Other issues might be inexperience, a ridiculously overstacked schedule, or a subtle series of messages from the insurance company to whom they are reporting. Let me be clear: I believe that at the outset of their work with the insurance company, adjusters are told to pay every valid claim.
But that’s a message that might only get sent once or twice during the adjuster’s relationship with the insurer. Far more potent, over time, are the daily messages an adjuster receives.
Even assuming that adjusters are never told (directly) to deny valid claims, they are given little “raps on the knuckles,” little messages from upstairs: “You did this wrong, you did that wrong, you paid too much here, you overlapped there.” It only takes a few weeks for these messages to have the desired effect.
Adjusters, of course, do not want to continue to go through the process of getting their knuckles rapped. They start figuring out for themselves what the insurance company
really wants. And so, by the way, do the engineers, repair and restoration firms and other “experts” sent out by the insurance company to “help” you deal with your situation.
I’ll have more to say about these people in a later blog, but for now, let me just leave you with this hint: If the insurance company sent them, don’t expect them to have your best interests in mind, even if you are the one paying them.
• What else can I expect as an excuse for denial of all or part of my claim?
Plenty. The insurance company may “misread” a critical definition of a word within your policy.
Result: Denial. Or: The insurance company may declare that your going on vacation (or having some other reason for leaving the property for a period) invalidated your policy.
Result: Denial. Or: The insurance company may choose to fixate on a clause in your policy that’s designed to remove responsibility for coverage in situation X – and they may try to apply that clause to situation Y, which has only the remotest connection to situation X. Result: Denial. Unless you are working with a professional.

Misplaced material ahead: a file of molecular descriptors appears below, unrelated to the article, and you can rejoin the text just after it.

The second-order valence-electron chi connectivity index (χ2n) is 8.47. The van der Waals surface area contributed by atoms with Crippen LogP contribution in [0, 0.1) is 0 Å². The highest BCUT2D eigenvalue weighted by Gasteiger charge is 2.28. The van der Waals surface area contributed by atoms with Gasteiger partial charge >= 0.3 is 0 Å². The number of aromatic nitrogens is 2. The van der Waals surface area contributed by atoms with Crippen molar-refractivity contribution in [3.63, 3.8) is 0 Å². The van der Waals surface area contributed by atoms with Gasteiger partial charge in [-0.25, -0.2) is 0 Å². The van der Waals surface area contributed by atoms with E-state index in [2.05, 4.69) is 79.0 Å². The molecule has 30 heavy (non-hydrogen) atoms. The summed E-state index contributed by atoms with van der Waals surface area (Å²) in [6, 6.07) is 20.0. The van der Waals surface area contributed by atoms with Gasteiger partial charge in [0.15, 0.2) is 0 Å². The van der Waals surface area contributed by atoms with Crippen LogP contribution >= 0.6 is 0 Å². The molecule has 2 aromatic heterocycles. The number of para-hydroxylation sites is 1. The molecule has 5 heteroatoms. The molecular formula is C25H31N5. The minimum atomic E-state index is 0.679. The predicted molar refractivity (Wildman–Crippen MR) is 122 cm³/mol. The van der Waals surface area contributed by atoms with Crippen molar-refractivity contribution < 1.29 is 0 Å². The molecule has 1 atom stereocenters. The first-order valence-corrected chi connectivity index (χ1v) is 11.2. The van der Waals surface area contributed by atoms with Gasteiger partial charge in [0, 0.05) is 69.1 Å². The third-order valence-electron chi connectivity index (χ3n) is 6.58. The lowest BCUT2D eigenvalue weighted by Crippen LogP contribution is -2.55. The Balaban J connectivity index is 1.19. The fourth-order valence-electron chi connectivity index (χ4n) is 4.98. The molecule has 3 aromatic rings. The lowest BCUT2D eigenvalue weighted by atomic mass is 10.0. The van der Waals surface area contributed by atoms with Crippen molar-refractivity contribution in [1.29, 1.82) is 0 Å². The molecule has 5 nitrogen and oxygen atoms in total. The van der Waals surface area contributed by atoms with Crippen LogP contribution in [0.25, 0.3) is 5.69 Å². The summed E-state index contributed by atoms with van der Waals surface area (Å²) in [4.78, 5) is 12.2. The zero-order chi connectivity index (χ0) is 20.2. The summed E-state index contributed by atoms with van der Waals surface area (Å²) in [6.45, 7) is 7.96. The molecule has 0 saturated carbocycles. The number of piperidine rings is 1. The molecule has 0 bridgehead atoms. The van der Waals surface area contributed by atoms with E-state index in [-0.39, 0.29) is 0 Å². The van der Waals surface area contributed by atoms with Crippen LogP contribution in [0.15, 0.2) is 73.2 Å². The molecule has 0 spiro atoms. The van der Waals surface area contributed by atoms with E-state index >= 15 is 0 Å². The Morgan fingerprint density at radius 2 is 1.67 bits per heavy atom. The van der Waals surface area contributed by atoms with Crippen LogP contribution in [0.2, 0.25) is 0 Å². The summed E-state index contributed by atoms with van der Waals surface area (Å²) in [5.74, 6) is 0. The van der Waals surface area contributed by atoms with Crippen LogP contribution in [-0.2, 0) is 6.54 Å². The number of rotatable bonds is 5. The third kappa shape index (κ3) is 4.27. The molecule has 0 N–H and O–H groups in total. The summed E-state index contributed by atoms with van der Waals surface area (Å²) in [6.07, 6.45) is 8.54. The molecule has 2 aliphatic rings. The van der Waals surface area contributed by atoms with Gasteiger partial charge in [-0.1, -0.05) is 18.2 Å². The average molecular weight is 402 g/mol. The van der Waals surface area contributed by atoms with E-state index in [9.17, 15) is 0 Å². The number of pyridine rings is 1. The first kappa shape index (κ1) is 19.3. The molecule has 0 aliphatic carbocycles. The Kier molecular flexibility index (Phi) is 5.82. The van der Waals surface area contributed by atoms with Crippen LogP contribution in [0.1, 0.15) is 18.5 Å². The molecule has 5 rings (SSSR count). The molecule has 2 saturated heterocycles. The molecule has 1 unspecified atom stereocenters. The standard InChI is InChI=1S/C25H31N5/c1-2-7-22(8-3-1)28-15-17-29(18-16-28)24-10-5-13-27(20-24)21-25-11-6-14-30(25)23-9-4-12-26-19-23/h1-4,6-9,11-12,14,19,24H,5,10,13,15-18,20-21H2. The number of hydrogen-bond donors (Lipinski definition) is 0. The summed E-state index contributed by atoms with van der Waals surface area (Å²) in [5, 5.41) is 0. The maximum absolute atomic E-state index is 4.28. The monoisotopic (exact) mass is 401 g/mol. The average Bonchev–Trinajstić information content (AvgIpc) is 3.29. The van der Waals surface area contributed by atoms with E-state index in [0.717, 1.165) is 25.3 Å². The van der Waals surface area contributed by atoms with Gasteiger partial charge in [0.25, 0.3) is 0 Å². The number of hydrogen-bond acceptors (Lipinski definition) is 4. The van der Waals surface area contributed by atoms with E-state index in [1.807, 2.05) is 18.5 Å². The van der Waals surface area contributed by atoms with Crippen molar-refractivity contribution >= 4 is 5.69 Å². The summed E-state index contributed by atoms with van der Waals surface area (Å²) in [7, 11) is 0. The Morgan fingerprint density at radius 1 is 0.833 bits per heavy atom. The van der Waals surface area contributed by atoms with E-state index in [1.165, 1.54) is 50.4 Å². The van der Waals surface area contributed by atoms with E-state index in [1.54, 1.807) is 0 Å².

For instance, an insurance company once tried to deny coverage to one of my clients on the
basis of a leak
in the roof of the property. They had fixated on the word “leak” in the
homeowner’s policy exclusion. As it happened, though, that kind of “leak”
wasn’t what justified the exclusion used. The relevant section of the policy
talked about a repeated leak in a shower area. The leak had to be
located specifically in the area of the shower for the denial to stick - and
that was not what had happened at all. But that didn’t stop the insurance company
from selecting a very tiny portion of that exclusion to quote in support of
their denial of coverage. Result: Denial if you’re not working
with a professional; no denial if you are working with a professional.
|Image courtesy of a1homeinsp.com|
These are the kinds of problems that can be overcome if you use a qualified public adjuster. All are very difficult to spot – and thus difficult to challenge – if you’re unfamiliar with the language of insurance policies or the dynamics of denial.
At the risk of being blunt, let me put this another way: The company knows what it’s doing. You don’t. .
You get the picture by now. It’s in your best interests to work with someone who knows as much about the dynamics of denial as the insurance company does! In the blog, we’ll look at the third major weapon in the insurance company’s arsenal – their remarkable skill at deflecting responsibility for actually paying you what you are owed.
Mark Goldwich is president of Gold Star Adjusters, a group of public insurance adjusters dedicated to helping citizens get the maximum settlement for any insurance claim.